Imperial Valley Press

La Niña, which worsens hurricanes and drought, is gone


WASHINGTON – After three nasty years, the La Niña weather phenomenon that increases Atlantic hurricane activity and worsens western drought is gone, the National Oceanic and Atmospheri­c Administra­tion said Thursday.

That’s usually good news for the United States and other parts of the world, including drought-stricken northeast Africa, scientists said.

The globe is now in what’s considered a “neutral” condition and probably trending to an El Niño in late summer or fall, said climate scientist Michelle L’Heureux, head of NOAA’s El Niño/La Niña forecast office.

“It’s over,” said research scientist Azhar Ehsan, who heads Columbia University’s El Niño/La Niña forecastin­g. “Mother Nature thought to get rid of this one because it’s enough.”

La Niña is a natural and temporary cooling of parts of the Pacific Ocean that changes weather worldwide. In the United States, because La Niña is connected to more Atlantic storms and deeper droughts and wildfires in the West, La Niñas often are more damaging and expensive than their more famous flip side, El Niño, experts said and studies show. Generally, American agricultur­e is more damaged by La Niña than El Niño. If the globe jumps into El Niño it means more rain for the Midwestern corn belt and grains in general and could be beneficial, said Michael Ferrari, chief scientific officer of Climate Alpha, a firm that advises investors on financial decisions based on climate.

When there’s a La Niña, there are more storms in the Atlantic during hurricane season because it removes conditions that suppress storm formation. Neutral or El Niño conditions make it harder for storms to get going, but not impossible, scientists said.

Over the last three years, the U.S. has been hit by 14 hurricanes and tropical storms that caused a billion dollars or more in damage, totalling $252 billion in costs, according to NOAA economist and meteorolog­ist Adam Smith said. La Niña and people building in harm’s way were factors, he said.

Climate change is a major factor in worsening extreme weather, alongside La Niña, scientists said and numerous studies and reports show. Human-caused warming is like an escalator going up: It makes temperatur­es increase and extremes worse, while La Niña and El Niño are like jumping up and down on the escalator, according to Northern Illinois University atmospheri­c sciences professor Victor Gensini.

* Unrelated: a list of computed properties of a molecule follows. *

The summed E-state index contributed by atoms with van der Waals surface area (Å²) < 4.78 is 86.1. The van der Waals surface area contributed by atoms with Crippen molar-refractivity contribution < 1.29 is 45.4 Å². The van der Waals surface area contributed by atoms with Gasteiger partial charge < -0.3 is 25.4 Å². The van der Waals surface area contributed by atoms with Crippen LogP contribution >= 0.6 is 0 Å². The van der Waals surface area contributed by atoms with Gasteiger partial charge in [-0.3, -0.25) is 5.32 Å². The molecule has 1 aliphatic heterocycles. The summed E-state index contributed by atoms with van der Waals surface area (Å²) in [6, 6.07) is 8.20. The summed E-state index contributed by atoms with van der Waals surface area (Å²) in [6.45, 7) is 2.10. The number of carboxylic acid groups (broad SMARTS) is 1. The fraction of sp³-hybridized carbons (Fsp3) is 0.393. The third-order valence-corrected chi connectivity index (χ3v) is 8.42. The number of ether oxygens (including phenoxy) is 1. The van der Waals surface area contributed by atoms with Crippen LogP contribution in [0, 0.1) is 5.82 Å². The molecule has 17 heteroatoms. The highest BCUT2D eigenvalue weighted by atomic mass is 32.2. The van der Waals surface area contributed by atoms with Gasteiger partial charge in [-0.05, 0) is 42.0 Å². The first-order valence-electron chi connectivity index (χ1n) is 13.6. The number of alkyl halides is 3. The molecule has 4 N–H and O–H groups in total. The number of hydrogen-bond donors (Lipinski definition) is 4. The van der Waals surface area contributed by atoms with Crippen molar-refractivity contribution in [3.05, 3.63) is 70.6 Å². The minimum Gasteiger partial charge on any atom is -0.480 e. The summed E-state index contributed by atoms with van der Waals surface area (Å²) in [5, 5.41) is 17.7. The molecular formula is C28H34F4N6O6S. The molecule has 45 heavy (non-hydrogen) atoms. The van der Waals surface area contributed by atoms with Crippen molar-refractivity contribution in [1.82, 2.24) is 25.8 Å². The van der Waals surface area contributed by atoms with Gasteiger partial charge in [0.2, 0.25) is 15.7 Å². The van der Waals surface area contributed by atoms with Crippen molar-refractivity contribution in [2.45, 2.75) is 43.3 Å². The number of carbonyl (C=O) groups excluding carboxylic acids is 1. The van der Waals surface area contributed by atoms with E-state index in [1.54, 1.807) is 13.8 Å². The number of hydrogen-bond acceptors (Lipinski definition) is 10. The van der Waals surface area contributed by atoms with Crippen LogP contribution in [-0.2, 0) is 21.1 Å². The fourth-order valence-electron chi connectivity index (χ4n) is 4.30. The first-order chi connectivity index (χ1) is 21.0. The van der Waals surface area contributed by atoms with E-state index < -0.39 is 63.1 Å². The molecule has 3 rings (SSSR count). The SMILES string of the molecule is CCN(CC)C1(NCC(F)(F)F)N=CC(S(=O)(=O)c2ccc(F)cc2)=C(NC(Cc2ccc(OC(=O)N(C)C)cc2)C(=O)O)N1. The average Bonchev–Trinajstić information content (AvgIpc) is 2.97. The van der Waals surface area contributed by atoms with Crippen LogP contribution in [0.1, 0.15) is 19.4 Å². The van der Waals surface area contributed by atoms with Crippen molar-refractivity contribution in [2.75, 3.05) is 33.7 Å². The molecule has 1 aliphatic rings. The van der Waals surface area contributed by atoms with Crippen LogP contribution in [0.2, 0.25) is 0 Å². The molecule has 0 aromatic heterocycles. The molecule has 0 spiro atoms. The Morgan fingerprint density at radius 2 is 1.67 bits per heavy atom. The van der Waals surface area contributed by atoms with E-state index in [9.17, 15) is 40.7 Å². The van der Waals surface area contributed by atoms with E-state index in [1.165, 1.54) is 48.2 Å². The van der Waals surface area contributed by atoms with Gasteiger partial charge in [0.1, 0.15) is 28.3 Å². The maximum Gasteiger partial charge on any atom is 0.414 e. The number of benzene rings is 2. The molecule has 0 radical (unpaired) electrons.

La Niña has also slightly dampened global average temperatur­es, keeping warming from breaking annual temperatur­e records, while El Niño slightly turbocharg­es those temperatur­es often setting records, scientists said.

La Niña tends to make Western Africa wet, but Eastern Africa, around Somalia, dry. The opposite happens in El Niño with drought-struck Somalia likely to get steady “short rains,” Ehsan said. La Niña has wetter conditions for Indonesia, parts of Australia and the Amazon, but those areas are drier in El Niño, according to NOAA.

El Niño means more heat waves for India and Pakistan and other parts of South Asia and weaker monsoons there, Ehsan said.

This particular La Niña, which started in September 2020 but is considered three years old because it affected three different winters, was unusual and one of the longest on record. It took a brief break in 2021 but came roaring back with record intensity.

“I’m sick of this La Niña,” Ehsan said. L’Heureux agreed, saying she’s ready to talk about something else.

 ?? AP PHOTO/DAVID GOLDMAN ?? A house sits in Rock Creek after floodwater­s washed away a road and a bridge in Red Lodge, Mont., on June 15, 2022.
AP PHOTO/DAVID GOLDMAN A house sits in Rock Creek after floodwater­s washed away a road and a bridge in Red Lodge, Mont., on June 15, 2022.

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